SAN RAMON, CA--(Marketwire - Oct 3, 2012) - BioVentrix, the developer of minimally invasive therapies for the treatment of heart failure, today announced the initiation of a Phase II clinical trial to evaluate the safety and efficacy of its Revivent™ Myocardial Anchoring System for use in Less Invasive Ventricular Enhancement™ (LIVE™) procedures in patients with heart failure. The Phase II study commenced in Western Europe under the guidance of Louis Labrousse, M.D., Professor of Cardiovascular Surgery, Hopital Haut-Lévêque, Bordeaux-Pessac, France.
"The results from our first LIVE procedure using the Revivent Myocardial Anchoring System on a 58-year-old male with symptomatic heart failure confirm the safety and efficacy of this novel technique," said Professor Labrousse. "The left ventricle (LV) end diastolic volume decreased by 45 percent and the LV end systolic volume decreased by 53 percent, while ejection fraction improved from 26 percent to 36 percent.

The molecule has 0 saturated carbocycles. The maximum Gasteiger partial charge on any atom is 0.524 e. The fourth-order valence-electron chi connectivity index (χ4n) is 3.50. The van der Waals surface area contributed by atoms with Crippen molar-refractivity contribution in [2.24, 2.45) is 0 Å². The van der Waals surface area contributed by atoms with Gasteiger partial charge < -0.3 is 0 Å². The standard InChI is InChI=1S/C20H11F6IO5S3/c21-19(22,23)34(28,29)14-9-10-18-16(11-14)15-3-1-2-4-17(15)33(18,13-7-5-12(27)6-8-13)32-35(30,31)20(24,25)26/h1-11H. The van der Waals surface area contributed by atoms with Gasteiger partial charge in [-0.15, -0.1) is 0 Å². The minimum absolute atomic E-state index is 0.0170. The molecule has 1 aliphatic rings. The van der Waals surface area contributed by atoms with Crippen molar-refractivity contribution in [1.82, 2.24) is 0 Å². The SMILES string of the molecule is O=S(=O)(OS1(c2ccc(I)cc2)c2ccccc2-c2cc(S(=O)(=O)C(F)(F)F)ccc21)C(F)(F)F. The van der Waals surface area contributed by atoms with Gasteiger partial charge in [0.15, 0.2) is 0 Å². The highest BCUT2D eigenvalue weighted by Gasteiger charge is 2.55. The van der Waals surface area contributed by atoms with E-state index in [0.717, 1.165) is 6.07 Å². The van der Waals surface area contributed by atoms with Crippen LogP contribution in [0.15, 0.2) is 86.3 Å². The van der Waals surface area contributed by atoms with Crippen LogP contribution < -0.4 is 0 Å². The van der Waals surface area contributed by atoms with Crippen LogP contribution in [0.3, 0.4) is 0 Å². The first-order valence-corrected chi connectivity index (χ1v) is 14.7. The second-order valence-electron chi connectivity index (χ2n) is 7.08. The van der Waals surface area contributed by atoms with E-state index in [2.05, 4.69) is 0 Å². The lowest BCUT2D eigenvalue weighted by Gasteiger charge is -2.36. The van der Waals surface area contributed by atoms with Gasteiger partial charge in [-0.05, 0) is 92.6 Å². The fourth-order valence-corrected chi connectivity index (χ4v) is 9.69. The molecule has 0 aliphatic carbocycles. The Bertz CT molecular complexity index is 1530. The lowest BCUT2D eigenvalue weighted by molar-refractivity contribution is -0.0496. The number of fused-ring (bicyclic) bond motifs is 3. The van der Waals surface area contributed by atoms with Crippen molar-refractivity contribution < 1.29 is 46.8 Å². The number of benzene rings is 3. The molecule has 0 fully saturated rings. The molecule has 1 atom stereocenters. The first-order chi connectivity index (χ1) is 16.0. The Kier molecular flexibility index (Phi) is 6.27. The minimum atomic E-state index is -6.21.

"Because this procedure was performed on a beating heart without the risks of a ventriculotomy or the need for cardiopulmonary bypass, the recovery of the patient is significantly faster. Our patient was released from ICU within two days of the LIVE procedure and released from the hospital within 10 days of undergoing treatment due to the excellent progress in recovery. Additionally, this was the first BioVentrix patient to be treated with an indwelling Internal Cardioverter Defibrillator (ICD). This further demonstrates that the Revivent technology can be applied to a broad spectrum of heart failure patients in various stages of treatment," continued Professor Labrousse.
The Phase II, 50-patient study will take place at up to 25 institutions throughout the European Union, and will be limited to patients whose heart failure is due to LV scar resulting from a previous heart attack. This condition is called ischemic cardiomyopathy, which is the most common cause of heart failure. It limits the ability of the LV to pump blood to the body because the scarred portion of the LV no longer contracts properly.